Even if you are a Kerry person, the rest of this article about heroes is damned good.
And now I'm thinking of my grandpa again, and how I still miss him terribly after so many years, and how much I wish that my daughter could have known this man. He went to war so young, came home and married the stepdaughter of another man in his unit, and worked in the coal mines. He survived a fuel-oil stove flashing back at him, and eventually left his family to go work on a Corps of Engineers project several states away just to escape the coal mines and support his family. Then, he found a job at Alcoa, moved his family to join him in a big old house, and survived being exposed to the machine that xrays aluminum. His hair turned white when it grew back, and he went back to work, even every Christmas day for the overtime...see, I could identify with Dickens' Cratchetts, because we waited every Christmas day for Grandpa to get home before having dinner and opening presents. He worked hard, went hunting when he could with his three-wheeler to help get the deer out of the woods, drove big Olds Ninety-eights, and was, most importantly, our grandpa. When he finally retired, the cancer took him slowly.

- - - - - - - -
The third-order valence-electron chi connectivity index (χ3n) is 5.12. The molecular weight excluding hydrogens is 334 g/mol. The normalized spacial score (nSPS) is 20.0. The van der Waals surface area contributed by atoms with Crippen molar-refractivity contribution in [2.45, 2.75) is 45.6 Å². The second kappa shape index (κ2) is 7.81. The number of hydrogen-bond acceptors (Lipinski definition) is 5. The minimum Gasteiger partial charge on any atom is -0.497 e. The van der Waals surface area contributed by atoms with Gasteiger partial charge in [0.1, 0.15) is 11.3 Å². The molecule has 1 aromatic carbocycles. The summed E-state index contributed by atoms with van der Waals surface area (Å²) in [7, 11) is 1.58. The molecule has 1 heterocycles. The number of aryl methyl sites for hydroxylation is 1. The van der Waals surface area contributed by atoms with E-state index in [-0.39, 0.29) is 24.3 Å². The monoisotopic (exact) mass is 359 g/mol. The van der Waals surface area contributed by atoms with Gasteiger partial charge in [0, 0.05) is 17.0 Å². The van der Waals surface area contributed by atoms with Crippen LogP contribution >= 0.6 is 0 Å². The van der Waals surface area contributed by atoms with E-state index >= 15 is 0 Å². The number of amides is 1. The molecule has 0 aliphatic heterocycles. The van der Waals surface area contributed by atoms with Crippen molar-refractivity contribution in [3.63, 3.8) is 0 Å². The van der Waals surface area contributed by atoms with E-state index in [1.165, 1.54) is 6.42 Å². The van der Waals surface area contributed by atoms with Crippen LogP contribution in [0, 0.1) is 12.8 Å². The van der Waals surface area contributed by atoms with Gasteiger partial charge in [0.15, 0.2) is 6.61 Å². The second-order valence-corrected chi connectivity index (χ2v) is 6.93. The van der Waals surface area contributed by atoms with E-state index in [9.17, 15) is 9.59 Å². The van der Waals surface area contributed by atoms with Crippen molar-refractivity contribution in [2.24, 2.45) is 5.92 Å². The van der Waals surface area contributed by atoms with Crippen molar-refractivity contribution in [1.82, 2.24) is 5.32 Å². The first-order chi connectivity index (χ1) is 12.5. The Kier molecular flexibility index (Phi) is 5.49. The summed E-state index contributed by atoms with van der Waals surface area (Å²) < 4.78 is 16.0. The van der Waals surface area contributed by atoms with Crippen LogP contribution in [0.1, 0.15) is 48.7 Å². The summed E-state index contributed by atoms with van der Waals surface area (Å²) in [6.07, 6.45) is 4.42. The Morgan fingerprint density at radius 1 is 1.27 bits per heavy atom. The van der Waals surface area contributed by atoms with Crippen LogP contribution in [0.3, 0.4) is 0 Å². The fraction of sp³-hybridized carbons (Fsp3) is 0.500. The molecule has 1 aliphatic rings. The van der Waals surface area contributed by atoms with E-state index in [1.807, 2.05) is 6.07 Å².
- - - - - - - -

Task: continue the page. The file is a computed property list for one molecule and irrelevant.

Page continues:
And never once did I ever hear him complain about his lot in life.
My brother and I were the luckiest. Since my mom was the oldest, and she had us when she was so young, we had him the longest. My oldest cousins are nearly fifteen years younger than I, and my youngest cousin is younger than my daughter. The younger ones never got to see how special grandpa was, because they weren't old enough to understand.
But I do, and I wish that I could be half the person he was.